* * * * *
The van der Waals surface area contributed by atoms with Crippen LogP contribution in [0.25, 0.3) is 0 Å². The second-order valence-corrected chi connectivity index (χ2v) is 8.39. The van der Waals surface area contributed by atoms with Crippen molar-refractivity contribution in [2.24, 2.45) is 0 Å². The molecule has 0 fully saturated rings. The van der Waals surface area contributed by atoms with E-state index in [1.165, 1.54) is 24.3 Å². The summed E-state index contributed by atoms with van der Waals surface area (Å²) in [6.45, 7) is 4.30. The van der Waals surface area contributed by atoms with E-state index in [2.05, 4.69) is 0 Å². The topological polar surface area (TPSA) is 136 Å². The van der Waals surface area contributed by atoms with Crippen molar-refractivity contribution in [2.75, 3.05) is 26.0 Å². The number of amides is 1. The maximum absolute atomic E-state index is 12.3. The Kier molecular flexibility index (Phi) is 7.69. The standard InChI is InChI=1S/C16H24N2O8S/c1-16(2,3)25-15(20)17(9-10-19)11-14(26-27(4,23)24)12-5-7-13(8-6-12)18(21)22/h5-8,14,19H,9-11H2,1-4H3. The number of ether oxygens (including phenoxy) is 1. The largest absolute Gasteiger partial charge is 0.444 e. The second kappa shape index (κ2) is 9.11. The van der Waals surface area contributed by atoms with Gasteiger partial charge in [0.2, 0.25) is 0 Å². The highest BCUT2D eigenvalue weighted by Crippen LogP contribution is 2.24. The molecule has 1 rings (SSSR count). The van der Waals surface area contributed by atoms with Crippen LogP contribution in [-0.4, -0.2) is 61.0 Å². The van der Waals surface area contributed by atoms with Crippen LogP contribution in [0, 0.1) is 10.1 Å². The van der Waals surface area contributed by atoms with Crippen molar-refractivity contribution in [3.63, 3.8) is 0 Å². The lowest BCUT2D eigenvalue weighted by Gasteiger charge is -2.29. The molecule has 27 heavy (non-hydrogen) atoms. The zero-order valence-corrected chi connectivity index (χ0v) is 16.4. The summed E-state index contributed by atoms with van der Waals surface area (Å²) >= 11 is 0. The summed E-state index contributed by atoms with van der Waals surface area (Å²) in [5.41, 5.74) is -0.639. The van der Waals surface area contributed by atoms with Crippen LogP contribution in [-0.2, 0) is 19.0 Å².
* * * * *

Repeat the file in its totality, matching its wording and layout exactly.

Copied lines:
The van der Waals surface area contributed by atoms with Crippen LogP contribution in [0.25, 0.3) is 0 Å². The second-order valence-corrected chi connectivity index (χ2v) is 8.39. The van der Waals surface area contributed by atoms with Crippen molar-refractivity contribution in [2.24, 2.45) is 0 Å². The molecule has 0 fully saturated rings. The van der Waals surface area contributed by atoms with E-state index in [1.165, 1.54) is 24.3 Å². The summed E-state index contributed by atoms with van der Waals surface area (Å²) in [6.45, 7) is 4.30. The van der Waals surface area contributed by atoms with E-state index in [2.05, 4.69) is 0 Å². The topological polar surface area (TPSA) is 136 Å². The van der Waals surface area contributed by atoms with Crippen molar-refractivity contribution in [2.75, 3.05) is 26.0 Å². The number of amides is 1. The maximum absolute atomic E-state index is 12.3. The Kier molecular flexibility index (Phi) is 7.69. The standard InChI is InChI=1S/C16H24N2O8S/c1-16(2,3)25-15(20)17(9-10-19)11-14(26-27(4,23)24)12-5-7-13(8-6-12)18(21)22/h5-8,14,19H,9-11H2,1-4H3. The number of ether oxygens (including phenoxy) is 1. The largest absolute Gasteiger partial charge is 0.444 e. The second kappa shape index (κ2) is 9.11. The van der Waals surface area contributed by atoms with Gasteiger partial charge in [0.2, 0.25) is 0 Å². The highest BCUT2D eigenvalue weighted by Crippen LogP contribution is 2.24. The molecule has 1 rings (SSSR count). The van der Waals surface area contributed by atoms with Crippen LogP contribution in [-0.4, -0.2) is 61.0 Å². The van der Waals surface area contributed by atoms with Crippen LogP contribution in [0, 0.1) is 10.1 Å². The van der Waals surface area contributed by atoms with Crippen molar-refractivity contribution in [3.63, 3.8) is 0 Å². The lowest BCUT2D eigenvalue weighted by Gasteiger charge is -2.29. The molecule has 27 heavy (non-hydrogen) atoms. The zero-order valence-corrected chi connectivity index (χ0v) is 16.4. The summed E-state index contributed by atoms with van der Waals surface area (Å²) >= 11 is 0. The summed E-state index contributed by atoms with van der Waals surface area (Å²) in [5.41, 5.74) is -0.639. The van der Waals surface area contributed by atoms with Crippen LogP contribution in [-0.2, 0) is 19.0 Å².